02 December 2012

Not a child; don't treat me like one

Trigger Warning: Ableism and infantilization.

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Not a child; don't treat me like one

I spent the last two days in Long Beach, California for the TASH National Conference where I was giving a presentation. This morning, I was sitting in LAX (Los Angeles International Airport) waiting for my plane to begin boarding so I could return to Washington. The terminal was impossibly cacophonous. Scores of people dressed in red Santa hats or green Christmas elf hats jabbered in raucous conversations, competing to be heard over scores of children wearing identical white Fantasy Flight t-shirts and red Santa hats as they occupied four rows of seats at the gate.

I'd never heard of a Fantasy Flight before, so I asked one of the staff what they were doing. She winked as she told me they were taking the children to "the North Pole." Another member of the staff told me that they fly around California and look for snow-covered mountains, and then tell the children that it's the North Pole. "Basically," he said with a light smile, "we lie to them." The children, they said, primarily come from lower socio-economic background. It's a fun holiday tradition that the airline does across the country.

Sounds like a nice experience for the children, many of whom (if not all of them) probably are still young enough to believe in Santa Claus. Some of the staff perform for them during the flight. Others are dressed in costume as characters. And the event concludes with a visit from "Santa." And that's great, because it's always nice to do something fun for children around holidays.

Here's the problem -- not everyone participating in the Fantasy Flight event was a kid. There were maybe ten or fifteen adults with Down Syndrome, some of them middle-aged (and possibly a bit older than that). And that bothered me. There was something inherently, innately problematic with that, and I couldn't quite put my finger on what it was for the longest time.

And I realized what it was as an alarm began to blare in the terminal. (Someone had accidentally opened a door without keying the code first, and it actually took the next several long minutes before someone figured out how to deactivate it. I noticed one of the actual children covering his ears, and was relieved I wasn't the only one with that immediate impulse.)

However well-meaning the event organizers and coordinators and volunteers and staff were -- and I have no doubt that they were nothing less than extremely well-meaning and positively-intentioned -- the fact remains that they were infantilizing disabled adults. For those not familiar with the term, infantilization is when a person is treated or thought of as if they were an infant when they are not. It's an incredibly common occurrence with disabled people, and particularly with developmentally and intellectually disabled people. I wince when I hear service providers or teachers talking to disabled adults in a slow, high-pitched "baby voice." I have sudden, strong urges to bash my head against the nearest wall when I witness non-disabled people in positions of authority or power depriving disabled adults of agency by making decisions for them despite their clear ability to express (however unconventionally) their own choices.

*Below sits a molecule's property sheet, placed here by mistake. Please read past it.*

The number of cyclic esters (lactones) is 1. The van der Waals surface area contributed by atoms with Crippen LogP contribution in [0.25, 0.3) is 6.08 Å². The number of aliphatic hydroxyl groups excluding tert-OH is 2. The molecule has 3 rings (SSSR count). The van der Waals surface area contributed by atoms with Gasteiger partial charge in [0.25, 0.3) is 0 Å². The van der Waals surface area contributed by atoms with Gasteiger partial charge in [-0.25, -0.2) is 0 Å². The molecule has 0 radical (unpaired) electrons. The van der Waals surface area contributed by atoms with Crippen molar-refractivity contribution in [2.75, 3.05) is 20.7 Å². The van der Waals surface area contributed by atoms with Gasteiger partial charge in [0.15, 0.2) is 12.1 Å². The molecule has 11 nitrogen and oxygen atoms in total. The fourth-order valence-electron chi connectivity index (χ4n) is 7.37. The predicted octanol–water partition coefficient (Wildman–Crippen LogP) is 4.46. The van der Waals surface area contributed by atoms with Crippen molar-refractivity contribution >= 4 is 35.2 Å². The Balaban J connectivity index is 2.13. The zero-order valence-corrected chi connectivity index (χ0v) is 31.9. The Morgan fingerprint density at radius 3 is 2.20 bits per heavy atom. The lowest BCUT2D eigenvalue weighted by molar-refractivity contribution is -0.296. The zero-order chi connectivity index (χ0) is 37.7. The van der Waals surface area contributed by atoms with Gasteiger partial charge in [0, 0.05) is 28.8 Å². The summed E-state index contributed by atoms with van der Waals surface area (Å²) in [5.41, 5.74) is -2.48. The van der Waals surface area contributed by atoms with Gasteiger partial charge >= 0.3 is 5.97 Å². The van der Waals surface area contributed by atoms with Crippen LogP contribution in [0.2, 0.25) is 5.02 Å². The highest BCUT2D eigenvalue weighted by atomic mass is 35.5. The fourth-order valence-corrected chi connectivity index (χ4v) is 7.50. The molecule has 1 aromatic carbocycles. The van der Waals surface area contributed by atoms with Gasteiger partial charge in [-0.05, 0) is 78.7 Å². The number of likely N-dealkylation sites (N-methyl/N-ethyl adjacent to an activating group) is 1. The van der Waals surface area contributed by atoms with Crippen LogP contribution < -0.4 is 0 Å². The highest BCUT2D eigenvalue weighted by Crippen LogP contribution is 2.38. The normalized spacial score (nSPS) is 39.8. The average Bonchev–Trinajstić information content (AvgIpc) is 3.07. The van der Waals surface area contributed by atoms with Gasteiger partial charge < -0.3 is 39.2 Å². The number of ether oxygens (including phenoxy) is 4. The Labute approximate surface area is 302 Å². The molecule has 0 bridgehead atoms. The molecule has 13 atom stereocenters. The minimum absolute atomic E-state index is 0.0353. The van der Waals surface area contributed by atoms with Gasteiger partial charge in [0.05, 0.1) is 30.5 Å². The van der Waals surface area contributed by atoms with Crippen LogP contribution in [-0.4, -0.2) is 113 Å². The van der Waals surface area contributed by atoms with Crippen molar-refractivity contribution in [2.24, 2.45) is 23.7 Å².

What the people organizing this particular Fantasy Flight were doing was treating disabled adults as if they were children. The underlying ableist presumptions of this type of treatment are that a.) disabled adults are mentally like children or infants, b.) disabled adults should participate in the same activities as children because they're essentially "on the same level," c.) disabled adults, like many young children, won't realize that "Santa" doesn't really exist, or that the plane isn't really going to another destination, d.) disabled adults should be thought of as grown-up children in adult-looking bodies, and e.) disabled adults aren't competent and don't have agency.

Could a disabled adult make a voluntary and fully informed decision to participate in this kind of event? Of course. And while it's entirely possible that that was the case today, the evidence suggested otherwise. The evidence suggested, rather, that the adults with Down Syndrome participating in the Fantasy Flight had been taken along on a bastardized field trip by their service providers or support people as an "activity." I also noticed that none of the children seemed to be talking to the adults with Down Syndrome. And I couldn't help but wonder if any of them knew about organizations like Self Advocates Becoming Empowered (SABE), which is primarily an organization of people with Down Syndrome and other intellectual disabilities, or TASH itself -- at the conference, there had been a large number of folks with Down Syndrome, including a few celebrity actors with the disability.